3 Rules for Visiting Someone Who Is Ill
Visiting someone who is ill is usually a thoughtful gesture, but a visit can easily go awry if you break these etiquette rules. Modern Manners Guy has 3 tips to make sure your visit is considerate, smooth, and tactful.
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When someone becomes very ill—to the point that they are bedridden or immobile—most people try to visit their dear friend in the hospital or comfort of their home to cheer them up and wish them well. Some folks, however, have a hard time following the proper etiquette for that visit.
As a manners expert, I like to think I’ve seen and heard it all, but it still shocks me when people assume a person who is ill has all the time in the world. Like, “Eh, he’s not going anywhere today. I’ll grab some lunch before I swing by.” Or that they’re up for a surprise visitor at all. Sadly, these are a just a couple of rude examples, but trust me, there are many more improper ways to visit someone who is ill. With that, let’s get started with my top 3 quick and dirty tips.
Tip #1: Schedule Your Visit
Modern Manners Guy’s Facebook friend, Kelly, has been caring for her Uncle Stanley for the past few months. They’ve been best buds since she was a toddler, and as his final days approach, Kelly has been spending more time by his side, since his condition has made it impossible for him to leave his home. Along with helping him eat and walk to the restroom, she has also facilitated the scheduling of his visitors. And as more visitors have come over, she’s compiled quite the laundry list of their improper habits.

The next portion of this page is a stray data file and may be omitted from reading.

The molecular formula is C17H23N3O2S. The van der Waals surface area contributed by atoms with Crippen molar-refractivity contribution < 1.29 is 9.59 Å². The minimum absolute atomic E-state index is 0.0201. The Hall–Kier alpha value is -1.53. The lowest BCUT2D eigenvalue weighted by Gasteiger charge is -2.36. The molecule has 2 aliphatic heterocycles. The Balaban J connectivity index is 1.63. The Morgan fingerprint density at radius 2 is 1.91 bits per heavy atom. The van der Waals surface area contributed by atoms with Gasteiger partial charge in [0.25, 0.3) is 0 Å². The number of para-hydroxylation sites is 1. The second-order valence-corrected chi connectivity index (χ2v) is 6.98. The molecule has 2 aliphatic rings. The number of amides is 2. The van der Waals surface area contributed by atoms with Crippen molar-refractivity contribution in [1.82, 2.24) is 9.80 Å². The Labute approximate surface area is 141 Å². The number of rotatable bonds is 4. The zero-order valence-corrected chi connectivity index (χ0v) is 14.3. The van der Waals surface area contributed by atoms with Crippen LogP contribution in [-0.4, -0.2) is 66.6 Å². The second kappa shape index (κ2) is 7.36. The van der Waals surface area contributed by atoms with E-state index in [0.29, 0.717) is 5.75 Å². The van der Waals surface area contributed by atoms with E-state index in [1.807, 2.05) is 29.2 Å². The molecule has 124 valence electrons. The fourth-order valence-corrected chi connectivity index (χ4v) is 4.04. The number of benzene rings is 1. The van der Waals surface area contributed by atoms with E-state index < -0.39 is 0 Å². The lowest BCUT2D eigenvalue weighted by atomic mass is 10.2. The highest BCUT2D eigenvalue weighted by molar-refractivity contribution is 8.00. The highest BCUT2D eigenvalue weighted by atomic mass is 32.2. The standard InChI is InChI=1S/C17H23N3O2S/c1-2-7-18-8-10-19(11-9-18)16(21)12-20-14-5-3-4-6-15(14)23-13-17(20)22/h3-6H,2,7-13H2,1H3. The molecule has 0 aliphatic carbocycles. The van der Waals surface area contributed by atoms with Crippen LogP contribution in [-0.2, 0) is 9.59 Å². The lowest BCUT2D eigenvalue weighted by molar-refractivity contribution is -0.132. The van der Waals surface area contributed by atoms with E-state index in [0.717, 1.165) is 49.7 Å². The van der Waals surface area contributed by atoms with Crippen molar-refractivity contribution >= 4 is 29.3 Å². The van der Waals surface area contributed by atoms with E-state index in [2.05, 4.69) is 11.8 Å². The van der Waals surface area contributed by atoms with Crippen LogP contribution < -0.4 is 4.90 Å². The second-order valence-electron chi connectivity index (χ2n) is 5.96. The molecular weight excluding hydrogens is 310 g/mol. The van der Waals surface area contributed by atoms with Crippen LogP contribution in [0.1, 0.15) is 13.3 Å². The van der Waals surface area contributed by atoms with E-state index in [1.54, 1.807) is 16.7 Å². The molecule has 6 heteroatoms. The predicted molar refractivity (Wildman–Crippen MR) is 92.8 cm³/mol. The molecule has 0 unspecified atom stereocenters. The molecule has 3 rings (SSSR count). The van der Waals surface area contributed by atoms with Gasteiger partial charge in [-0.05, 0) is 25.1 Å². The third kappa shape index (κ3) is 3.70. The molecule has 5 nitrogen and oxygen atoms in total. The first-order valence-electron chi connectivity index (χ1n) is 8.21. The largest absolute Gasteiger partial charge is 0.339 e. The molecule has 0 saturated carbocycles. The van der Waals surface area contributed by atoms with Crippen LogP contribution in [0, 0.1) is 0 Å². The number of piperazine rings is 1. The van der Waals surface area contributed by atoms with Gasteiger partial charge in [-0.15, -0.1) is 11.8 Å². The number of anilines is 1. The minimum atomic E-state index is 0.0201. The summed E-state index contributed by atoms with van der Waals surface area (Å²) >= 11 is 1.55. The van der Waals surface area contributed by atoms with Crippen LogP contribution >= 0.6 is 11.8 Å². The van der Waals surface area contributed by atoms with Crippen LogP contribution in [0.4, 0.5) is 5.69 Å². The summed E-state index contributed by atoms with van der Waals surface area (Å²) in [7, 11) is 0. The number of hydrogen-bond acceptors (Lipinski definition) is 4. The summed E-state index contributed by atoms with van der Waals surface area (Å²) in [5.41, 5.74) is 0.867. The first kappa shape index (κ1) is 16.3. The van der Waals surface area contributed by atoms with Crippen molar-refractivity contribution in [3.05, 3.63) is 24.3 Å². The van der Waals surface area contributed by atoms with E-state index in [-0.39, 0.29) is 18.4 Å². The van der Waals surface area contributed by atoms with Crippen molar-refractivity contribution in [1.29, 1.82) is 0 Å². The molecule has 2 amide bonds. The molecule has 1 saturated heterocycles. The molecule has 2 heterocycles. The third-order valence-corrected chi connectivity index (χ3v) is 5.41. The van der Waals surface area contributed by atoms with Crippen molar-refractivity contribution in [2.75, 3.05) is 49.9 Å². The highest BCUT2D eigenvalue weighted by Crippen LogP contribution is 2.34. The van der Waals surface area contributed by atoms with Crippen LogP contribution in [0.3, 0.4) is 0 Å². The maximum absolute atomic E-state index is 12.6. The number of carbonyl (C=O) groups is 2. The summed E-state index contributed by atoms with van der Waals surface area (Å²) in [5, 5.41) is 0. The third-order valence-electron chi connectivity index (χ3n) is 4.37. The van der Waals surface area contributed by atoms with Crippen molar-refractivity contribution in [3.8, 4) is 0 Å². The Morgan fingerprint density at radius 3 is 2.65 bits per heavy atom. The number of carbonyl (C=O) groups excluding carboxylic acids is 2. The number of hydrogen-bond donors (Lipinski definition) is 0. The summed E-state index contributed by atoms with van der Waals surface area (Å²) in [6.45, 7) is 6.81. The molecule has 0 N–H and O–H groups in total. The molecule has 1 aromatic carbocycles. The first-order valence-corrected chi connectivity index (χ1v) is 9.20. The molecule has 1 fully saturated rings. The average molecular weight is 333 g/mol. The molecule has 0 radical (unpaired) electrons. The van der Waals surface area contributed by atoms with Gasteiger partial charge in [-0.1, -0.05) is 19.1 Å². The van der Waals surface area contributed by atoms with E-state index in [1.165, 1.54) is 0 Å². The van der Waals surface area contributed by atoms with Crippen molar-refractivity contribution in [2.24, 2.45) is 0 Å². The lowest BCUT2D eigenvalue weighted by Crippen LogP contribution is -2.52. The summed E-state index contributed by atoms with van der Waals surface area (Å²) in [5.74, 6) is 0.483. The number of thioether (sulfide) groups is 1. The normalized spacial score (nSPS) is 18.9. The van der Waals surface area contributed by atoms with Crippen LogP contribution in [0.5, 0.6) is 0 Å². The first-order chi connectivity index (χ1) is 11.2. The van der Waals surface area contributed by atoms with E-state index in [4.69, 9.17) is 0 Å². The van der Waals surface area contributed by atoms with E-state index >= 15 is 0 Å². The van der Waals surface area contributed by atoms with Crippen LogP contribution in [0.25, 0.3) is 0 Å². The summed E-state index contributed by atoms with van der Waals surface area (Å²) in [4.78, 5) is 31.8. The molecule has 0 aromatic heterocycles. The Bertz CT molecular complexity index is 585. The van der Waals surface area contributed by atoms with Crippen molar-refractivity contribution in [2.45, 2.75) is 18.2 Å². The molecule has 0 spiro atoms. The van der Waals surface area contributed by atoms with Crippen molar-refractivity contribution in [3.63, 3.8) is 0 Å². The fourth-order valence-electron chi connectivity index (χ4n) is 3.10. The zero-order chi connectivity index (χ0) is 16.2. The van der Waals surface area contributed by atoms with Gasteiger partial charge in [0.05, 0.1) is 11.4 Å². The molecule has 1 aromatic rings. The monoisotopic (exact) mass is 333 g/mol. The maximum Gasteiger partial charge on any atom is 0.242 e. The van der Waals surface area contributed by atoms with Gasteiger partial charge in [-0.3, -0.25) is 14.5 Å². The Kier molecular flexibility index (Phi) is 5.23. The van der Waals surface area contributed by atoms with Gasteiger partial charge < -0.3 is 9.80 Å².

One of the main areas of frustration for her is when people simply stop by whenever, without calling ahead. You know, because what else could Stanley be doing at 11 a.m. on a Wednesday, right? Well, it turns out Uncle Stanley has many things going on, some of which require privacy, and this means he may not always be at their beck and call.
If you’ve ever witnessed someone who is ill, you know that their days are not spent just lounging around watching reruns of Law and Order. In fact, it’s mostly filled with people aiding with their medication, trips to the restroom, eating, and many other unfortunate side effects of being sick. All of which they’d prefer their visitors not bear witness to. So, when a visitor rudely “drops in” whenever it’s convenient for them, it can make for a very uneasy stay.